• Reminder: In a memo to his Committee, Cummings said the subpoena was warranted because the financial statements provided to the Committee by Trump’s former lawyer, Michael Cohen,“raise[d] grave questions about whether the president has been accurate in his financial reporting.”

Security Clearance probe

The Daily Beast reported that the House Oversight Committee’s plan to interview former White House Personnel Director Carl Kline is at “an impasse.” Kline and the White House insist on having a White House lawyer present during the deposition “because of potential executive privilege issues.” According to a letter written by Kline’s lawyer, Bob Driscoll, the parties are also at odds over the “scope of appropriate questions.” The Deputy Counsel to the President, Michael Purpura, has sent a formal letter to Driscoll informing him that the White House has instructed Kline not to appear at the deposition unless a White House lawyer is present at the interview. Driscoll has in turn informed the Committee that Kline would “promptly and eagerly” appear once the “interbranch dispute can be worked out.”

  • Reminder: Cummings wishes to question Kline about the White House security clearance process and, specifically, about reports that he approved clearances over the objections of career officials and intelligence officers. The Washington Post identified Jared Kushner as one of the individuals whose security clearance was initially denied before Kline overturned the decision.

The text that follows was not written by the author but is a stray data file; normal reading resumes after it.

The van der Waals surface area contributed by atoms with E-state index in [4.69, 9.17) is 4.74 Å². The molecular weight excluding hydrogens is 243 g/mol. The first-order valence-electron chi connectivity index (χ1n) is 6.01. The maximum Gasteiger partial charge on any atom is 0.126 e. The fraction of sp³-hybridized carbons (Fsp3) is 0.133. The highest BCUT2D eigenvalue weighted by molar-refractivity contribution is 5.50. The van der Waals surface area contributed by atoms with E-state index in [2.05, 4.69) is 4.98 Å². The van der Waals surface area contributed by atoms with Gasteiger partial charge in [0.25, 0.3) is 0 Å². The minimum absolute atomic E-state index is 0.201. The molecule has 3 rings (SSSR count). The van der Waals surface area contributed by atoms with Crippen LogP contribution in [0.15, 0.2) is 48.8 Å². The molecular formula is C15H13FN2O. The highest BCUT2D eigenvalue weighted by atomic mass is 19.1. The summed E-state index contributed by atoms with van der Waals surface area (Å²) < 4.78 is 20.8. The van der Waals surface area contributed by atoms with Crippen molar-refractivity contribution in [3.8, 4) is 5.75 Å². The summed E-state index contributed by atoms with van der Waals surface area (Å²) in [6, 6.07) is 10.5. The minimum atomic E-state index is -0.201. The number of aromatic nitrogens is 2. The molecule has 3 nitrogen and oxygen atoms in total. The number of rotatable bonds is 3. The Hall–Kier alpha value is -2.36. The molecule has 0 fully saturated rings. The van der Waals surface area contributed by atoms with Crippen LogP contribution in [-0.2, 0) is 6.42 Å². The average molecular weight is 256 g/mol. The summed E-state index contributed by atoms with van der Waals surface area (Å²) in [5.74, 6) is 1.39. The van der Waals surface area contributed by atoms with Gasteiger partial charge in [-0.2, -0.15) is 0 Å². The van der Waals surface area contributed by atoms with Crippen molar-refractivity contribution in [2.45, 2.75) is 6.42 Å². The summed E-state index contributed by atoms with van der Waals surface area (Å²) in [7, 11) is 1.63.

Prince’s falsehoods

Congressional Democrats are reportedly examining if the false statements Erik Prince made to the House Intelligence Committee in 2017 are “egregious enough” to warrant a criminal referral for perjury charges, according to The Washington Post. The discrepancies at issue involve Prince’s Seychelles meeting with Russian financier and Putin ally Kirill Dmitriev, just days before Trump’s inauguration. CNN compares Prince’s sworn testimony and public statements to the statements he made to Mueller’s team.


What else?

  • The end of the Mueller probe has heralded the return of President Trump’s lawyer Rudy Giuliani to national television. The New York Times summed up Giuliani’s Sunday show appearances with the following quote from the former NYC Mayor: “There’s nothing wrong with taking information from Russians” (legally speaking at least).

  • Florida resident John J. Kless was arrested and charged with leaving threatening, racist phone messages at the offices of Sen. Cory Booker, Rep. Rashida Tlaib, and Rep. Eric Swalwell. The New York Timesprovides the details of his calls.

  • Attorneys for Russian gun rights activist Maria Butina argued in a sentencing memo filed Friday that she should receive no jail time on top of the nine months she has served and that their client has accepted that “deportation will be part of the resolution of her case.” As reported by the The Washington Post, prosecutors argued in their own memo that Butina should be sentenced to 18 months in prison because the value of the information she provided to Russia is “immense.”

  • The judge in the case of Bijan Kian, business partner of Michael Flynn, has decided to stick with the July 15th trial date, despite the defense’s claims that prosecutors haven’t turned over investigative documents in over a month, according to Politico.

  • Judge Amy Berman Jackson has set August 12th as the trial date for former Obama White House Counsel Gregory Craig, as indicated in a scheduling order filed Friday.

Stay Informed,

Adrienne Cobb & the CAFE team

We hope you’re enjoying the CAFE Brief. Email us at letters@cafe.com with your suggestions of articles and analysis of legal and political news. We look forward to your feedback as we continue to expand CAFE content.